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Now that is awesome!

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Matt--

Agree about Acacia podalyriifolia being practically carefree. But I would caution against using it near open expanses of SoCal coastal sage scrub. It volunteers rather aggressively (at least it did in Laguna Hills), especially if pods get washed/carried into ground squirrel holes. Not particularly hard to remove, but larger trees can generate large volume of seed. And once established, people may be slow to remove the invader "'cause it's such a pretty blue color..."

Of course, Northern California residents can relate to similar escape experiences with A. decurrens/A. dealbata there...

Edited by fastfeat
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Sports Arena Street View

There are Euc. deglupta around. Probably the largest are the ones out front of the Sports Arena. They're so so as far as bark coloration goes. Better at certain times of the year than others. They're avenue trees so they get no water or fertilization to help expand the trunks and peel bark.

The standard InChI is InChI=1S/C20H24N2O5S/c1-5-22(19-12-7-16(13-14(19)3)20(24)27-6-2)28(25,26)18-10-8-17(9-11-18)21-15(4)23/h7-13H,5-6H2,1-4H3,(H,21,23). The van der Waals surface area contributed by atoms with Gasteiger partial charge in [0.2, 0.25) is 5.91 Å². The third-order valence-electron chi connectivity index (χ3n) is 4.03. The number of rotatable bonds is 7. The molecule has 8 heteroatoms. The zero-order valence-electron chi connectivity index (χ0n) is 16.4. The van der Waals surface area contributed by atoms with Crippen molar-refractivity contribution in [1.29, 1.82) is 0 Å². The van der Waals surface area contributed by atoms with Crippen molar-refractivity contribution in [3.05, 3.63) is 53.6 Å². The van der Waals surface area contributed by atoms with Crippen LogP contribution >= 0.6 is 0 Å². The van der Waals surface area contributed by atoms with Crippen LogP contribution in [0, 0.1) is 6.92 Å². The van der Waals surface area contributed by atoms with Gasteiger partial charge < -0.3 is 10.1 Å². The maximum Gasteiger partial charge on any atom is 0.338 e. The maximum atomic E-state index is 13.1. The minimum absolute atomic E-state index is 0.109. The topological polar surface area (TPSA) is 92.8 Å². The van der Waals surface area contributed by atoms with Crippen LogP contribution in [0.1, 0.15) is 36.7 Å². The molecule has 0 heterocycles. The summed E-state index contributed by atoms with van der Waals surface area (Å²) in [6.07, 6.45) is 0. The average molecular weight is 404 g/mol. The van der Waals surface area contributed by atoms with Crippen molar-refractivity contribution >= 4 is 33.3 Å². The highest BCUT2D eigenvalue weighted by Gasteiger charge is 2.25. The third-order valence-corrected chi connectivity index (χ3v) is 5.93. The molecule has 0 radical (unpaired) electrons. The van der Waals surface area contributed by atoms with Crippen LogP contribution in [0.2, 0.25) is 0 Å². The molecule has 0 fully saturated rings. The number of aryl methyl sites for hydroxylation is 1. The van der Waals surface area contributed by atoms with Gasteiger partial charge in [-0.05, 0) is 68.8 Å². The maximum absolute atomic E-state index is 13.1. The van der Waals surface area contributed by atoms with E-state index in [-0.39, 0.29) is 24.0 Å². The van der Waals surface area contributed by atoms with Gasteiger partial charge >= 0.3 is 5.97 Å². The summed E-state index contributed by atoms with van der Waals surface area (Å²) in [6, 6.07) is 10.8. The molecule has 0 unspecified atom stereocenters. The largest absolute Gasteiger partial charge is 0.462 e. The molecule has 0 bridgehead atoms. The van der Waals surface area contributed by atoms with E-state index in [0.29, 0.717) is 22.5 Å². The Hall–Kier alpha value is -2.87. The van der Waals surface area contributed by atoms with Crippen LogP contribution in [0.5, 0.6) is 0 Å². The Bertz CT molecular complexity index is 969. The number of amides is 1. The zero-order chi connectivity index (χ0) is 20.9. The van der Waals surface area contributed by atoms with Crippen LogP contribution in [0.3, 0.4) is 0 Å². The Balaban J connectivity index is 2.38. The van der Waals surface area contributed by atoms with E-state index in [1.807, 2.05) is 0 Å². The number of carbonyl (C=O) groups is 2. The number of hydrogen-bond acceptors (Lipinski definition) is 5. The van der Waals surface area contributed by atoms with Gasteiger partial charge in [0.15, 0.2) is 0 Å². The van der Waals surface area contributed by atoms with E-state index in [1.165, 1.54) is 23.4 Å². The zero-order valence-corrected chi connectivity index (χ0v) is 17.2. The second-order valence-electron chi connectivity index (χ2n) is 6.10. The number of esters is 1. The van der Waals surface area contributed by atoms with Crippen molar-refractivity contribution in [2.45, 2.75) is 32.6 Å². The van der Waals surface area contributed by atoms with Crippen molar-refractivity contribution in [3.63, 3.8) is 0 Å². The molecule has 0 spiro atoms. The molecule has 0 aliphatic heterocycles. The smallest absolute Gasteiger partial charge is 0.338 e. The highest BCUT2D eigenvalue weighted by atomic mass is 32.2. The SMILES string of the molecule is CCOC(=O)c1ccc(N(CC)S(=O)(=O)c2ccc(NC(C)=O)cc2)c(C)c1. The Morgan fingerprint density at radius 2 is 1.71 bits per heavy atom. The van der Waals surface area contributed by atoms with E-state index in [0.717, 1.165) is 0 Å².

The ones at the entrance of the SD Zoo are better looking.

I really have my doubts these are the same type of Euc's going around FL as Deglupta. The ones I got from FL breeze through winter, have shinny leaflets, and have a slightly different look. The ones I got from you are not shinny, browned in winter and just grows different even in pots. Gary told me he thinks the ones at the SA are not even Deglupta. Not sure I agree, but I think they are maybe ones from a different islands.

What do you think? You have both right?

Sports Arena trees are definitely E. deglupta. (I grew my trees at my Loxahatchee nursery from their seed.) Likely that dryish soil, regular onshore buffeting, and lower number of degree days (compared to SoFla) all contribute to keeping a comparative lid on CA trees. That a New Guinea native (USDA Zone 12, rainfall over 100"/yr) grows fairly well under typical SoCal conditions is really nothing short of remarkable, IMHO.

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Matt--

Agree about Acacia podalyriifolia being practically carefree. But I would caution against using it near open expanses of SoCal coastal sage scrub. It volunteers rather aggressively (at least it did in Laguna Hills), especially if pods get washed/carried into ground squirrel holes. Not particularly hard to remove, but larger trees can generate large volume of seed. And once established, people may be slow to remove the invader "'cause it's such a pretty blue color..."